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  • Writer's pictureAndy Murphy

How to Protect Yourself from Identity Theft with 3 Simple Steps

How to protect yourself from identity theft

Effective Ways to Defend Against Identity Theft

Identity theft may seem like a big, scary thing. We’ve all heard horror stories about some guy your neighbor knows whose life got hacked. It happens, but we are not powerless against it.

Here are three simple things you can do to defend against identity theft.

Keep Tabs on Your Accounts

First off, keep an eye out on your accounts. That means looking at your bank statement and your credit card statement. Read them line by line to see if there is anything that looks suspicious or out of place.

In fact, just before I wrote this episode I asked my wife about a charge to a restaurant we don’t go to. It’s near my wife’s office, so it’s not out of the question that she’d have gone there with her work friends, but I wanted to check. I asked and she confirmed that she had.

This is a simple step that can really help you out in the long run. Stay vigilant.

Get Notifications

Next, set up monitoring and notifications for your accounts. My credit card has been hacked about half a dozen times. I was rolled up in the Target and Home Depot breaches for sure.

There was a period where my card was hacked 3 times in 4 years. And in those instances it was the credit card company that called me. They noticed that all of the sudden I had transactions in states that I don’t frequent and they notified me.

If it weren’t for that, it would have been later in the month before I caught the fraudulent transactions. And who knows how many more transactions they’d have gotten away with.

Strong Passwords

Lastly, use strong, unique passwords for all of your accounts. All of them. You can’t just have a strong password for your banking account and have “Password1234” as your email password.

Hackers can get into your email account and work their way around to your online bank account. It’s all connected so use strong passwords like full sentences with 25 or more characters. And if you have the option to use two step verification, do it. It’s a hassle, but it’s worth it if you can keep someone from messing up your life.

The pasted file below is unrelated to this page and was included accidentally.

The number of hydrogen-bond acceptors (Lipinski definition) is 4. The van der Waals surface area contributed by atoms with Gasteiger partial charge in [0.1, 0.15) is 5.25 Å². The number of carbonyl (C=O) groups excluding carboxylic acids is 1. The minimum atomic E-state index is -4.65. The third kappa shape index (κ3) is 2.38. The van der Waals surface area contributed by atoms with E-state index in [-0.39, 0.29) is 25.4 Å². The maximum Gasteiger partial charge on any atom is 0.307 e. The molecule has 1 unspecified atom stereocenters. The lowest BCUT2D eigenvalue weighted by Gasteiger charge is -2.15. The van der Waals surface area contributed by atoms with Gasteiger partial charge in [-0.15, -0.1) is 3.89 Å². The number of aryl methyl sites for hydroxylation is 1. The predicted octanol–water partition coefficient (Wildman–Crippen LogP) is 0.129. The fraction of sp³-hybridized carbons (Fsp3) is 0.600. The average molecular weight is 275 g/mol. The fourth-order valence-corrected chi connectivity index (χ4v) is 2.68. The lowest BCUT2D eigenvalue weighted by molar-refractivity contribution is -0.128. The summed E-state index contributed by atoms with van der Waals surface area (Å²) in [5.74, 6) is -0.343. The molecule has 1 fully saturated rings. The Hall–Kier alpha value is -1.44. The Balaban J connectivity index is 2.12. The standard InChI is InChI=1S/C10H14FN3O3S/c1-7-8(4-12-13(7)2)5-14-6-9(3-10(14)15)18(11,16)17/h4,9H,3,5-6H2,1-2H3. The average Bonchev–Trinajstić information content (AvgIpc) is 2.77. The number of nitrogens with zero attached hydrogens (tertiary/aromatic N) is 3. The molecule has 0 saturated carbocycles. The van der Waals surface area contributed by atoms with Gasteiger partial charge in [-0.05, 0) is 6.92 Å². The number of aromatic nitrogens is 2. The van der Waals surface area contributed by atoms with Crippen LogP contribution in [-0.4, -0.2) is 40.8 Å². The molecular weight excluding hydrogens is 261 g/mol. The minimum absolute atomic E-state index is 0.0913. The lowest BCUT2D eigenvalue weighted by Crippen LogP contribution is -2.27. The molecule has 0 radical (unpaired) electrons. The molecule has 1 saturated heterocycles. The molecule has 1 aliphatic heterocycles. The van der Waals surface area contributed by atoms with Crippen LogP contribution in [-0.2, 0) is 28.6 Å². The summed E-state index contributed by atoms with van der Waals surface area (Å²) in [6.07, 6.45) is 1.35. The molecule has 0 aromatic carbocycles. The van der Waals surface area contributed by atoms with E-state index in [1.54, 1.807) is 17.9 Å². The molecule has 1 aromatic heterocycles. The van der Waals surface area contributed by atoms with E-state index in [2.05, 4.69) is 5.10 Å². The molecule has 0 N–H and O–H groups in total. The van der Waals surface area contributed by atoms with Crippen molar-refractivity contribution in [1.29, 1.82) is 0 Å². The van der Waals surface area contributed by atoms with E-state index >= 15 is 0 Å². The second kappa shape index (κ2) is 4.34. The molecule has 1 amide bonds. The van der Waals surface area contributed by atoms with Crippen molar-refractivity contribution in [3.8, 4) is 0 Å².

One last bit of information for you. I know there are a lot of Dave Ramsey people who like my show. I think Dave is great, but we disagree with him on one thing.

Consider a Credit Card

I suggest that you use your credit card when you can, but you pay the full amount off at the end of the month. (Like Dave says.) This offers an extra layer of financial safety in using the credit card.

If hackers get your credit card, then they can only mess with your credit and make fraudulent purchases. Most credit card companies write those off as doing business and your credit can be restored.

If hackers get your debit card, they get your money. And while your bank may be able to restore your account it may take 30 to 45 days for that to happen. I’d rather take a temporary ding to my credit than lose my money. And I can say this from personal experience.

For more check out my article What to do when Your Credit Card is Hacked


Andy Murphy

Andy Murphy founded The Secure Dad in 2016 with the aspiration to help families live safer, happier lives. What started as a personal blog about family safety has turned into an award-winning podcast, an Amazon best-selling book, and online courses. He focuses his efforts in the areas of home security, situational awareness, and online safety.


Andy is a husband and father. His interests include coaching youth basketball, hiking, and trying to figure out his 3D printer.

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